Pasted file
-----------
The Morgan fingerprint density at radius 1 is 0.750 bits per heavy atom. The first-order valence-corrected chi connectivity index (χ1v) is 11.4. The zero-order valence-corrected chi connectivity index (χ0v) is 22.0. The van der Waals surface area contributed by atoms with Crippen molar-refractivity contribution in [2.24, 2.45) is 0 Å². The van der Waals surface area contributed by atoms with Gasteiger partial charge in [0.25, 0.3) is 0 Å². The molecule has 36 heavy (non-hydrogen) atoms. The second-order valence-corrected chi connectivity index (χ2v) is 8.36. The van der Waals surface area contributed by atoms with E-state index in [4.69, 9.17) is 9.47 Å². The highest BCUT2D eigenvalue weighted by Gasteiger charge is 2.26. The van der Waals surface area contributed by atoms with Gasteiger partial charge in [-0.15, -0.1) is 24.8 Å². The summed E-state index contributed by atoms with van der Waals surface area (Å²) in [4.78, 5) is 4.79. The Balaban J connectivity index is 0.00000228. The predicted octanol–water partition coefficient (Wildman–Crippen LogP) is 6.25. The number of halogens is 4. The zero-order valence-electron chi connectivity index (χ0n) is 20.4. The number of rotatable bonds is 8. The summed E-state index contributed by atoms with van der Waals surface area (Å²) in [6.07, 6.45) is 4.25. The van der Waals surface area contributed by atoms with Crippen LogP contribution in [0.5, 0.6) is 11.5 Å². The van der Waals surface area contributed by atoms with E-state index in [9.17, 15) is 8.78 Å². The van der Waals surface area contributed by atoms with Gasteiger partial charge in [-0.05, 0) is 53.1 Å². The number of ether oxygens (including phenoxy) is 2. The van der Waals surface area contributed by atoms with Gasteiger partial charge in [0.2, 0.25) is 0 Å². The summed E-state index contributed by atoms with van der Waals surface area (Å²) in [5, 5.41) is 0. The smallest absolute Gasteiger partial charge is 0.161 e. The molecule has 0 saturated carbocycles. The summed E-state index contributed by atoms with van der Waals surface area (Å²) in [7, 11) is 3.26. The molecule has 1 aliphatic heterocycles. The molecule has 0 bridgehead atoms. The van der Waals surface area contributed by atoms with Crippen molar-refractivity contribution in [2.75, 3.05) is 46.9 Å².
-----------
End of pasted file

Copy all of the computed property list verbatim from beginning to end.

The Morgan fingerprint density at radius 1 is 0.750 bits per heavy atom. The first-order valence-corrected chi connectivity index (χ1v) is 11.4. The zero-order valence-corrected chi connectivity index (χ0v) is 22.0. The van der Waals surface area contributed by atoms with Crippen molar-refractivity contribution in [2.24, 2.45) is 0 Å². The van der Waals surface area contributed by atoms with Gasteiger partial charge in [0.25, 0.3) is 0 Å². The molecule has 36 heavy (non-hydrogen) atoms. The second-order valence-corrected chi connectivity index (χ2v) is 8.36. The van der Waals surface area contributed by atoms with E-state index in [4.69, 9.17) is 9.47 Å². The highest BCUT2D eigenvalue weighted by Gasteiger charge is 2.26. The van der Waals surface area contributed by atoms with Gasteiger partial charge in [-0.15, -0.1) is 24.8 Å². The summed E-state index contributed by atoms with van der Waals surface area (Å²) in [4.78, 5) is 4.79. The Balaban J connectivity index is 0.00000228. The predicted octanol–water partition coefficient (Wildman–Crippen LogP) is 6.25. The number of halogens is 4. The zero-order valence-electron chi connectivity index (χ0n) is 20.4. The number of rotatable bonds is 8. The summed E-state index contributed by atoms with van der Waals surface area (Å²) in [6.07, 6.45) is 4.25. The van der Waals surface area contributed by atoms with Crippen LogP contribution in [0.5, 0.6) is 11.5 Å². The van der Waals surface area contributed by atoms with E-state index in [9.17, 15) is 8.78 Å². The van der Waals surface area contributed by atoms with Gasteiger partial charge in [-0.05, 0) is 53.1 Å². The number of ether oxygens (including phenoxy) is 2. The van der Waals surface area contributed by atoms with Gasteiger partial charge in [0.2, 0.25) is 0 Å². The summed E-state index contributed by atoms with van der Waals surface area (Å²) in [5, 5.41) is 0. The smallest absolute Gasteiger partial charge is 0.161 e. The molecule has 0 saturated carbocycles. The summed E-state index contributed by atoms with van der Waals surface area (Å²) in [7, 11) is 3.26. The molecule has 1 aliphatic heterocycles. The molecule has 0 bridgehead atoms. The van der Waals surface area contributed by atoms with Crippen molar-refractivity contribution in [2.75, 3.05) is 46.9 Å².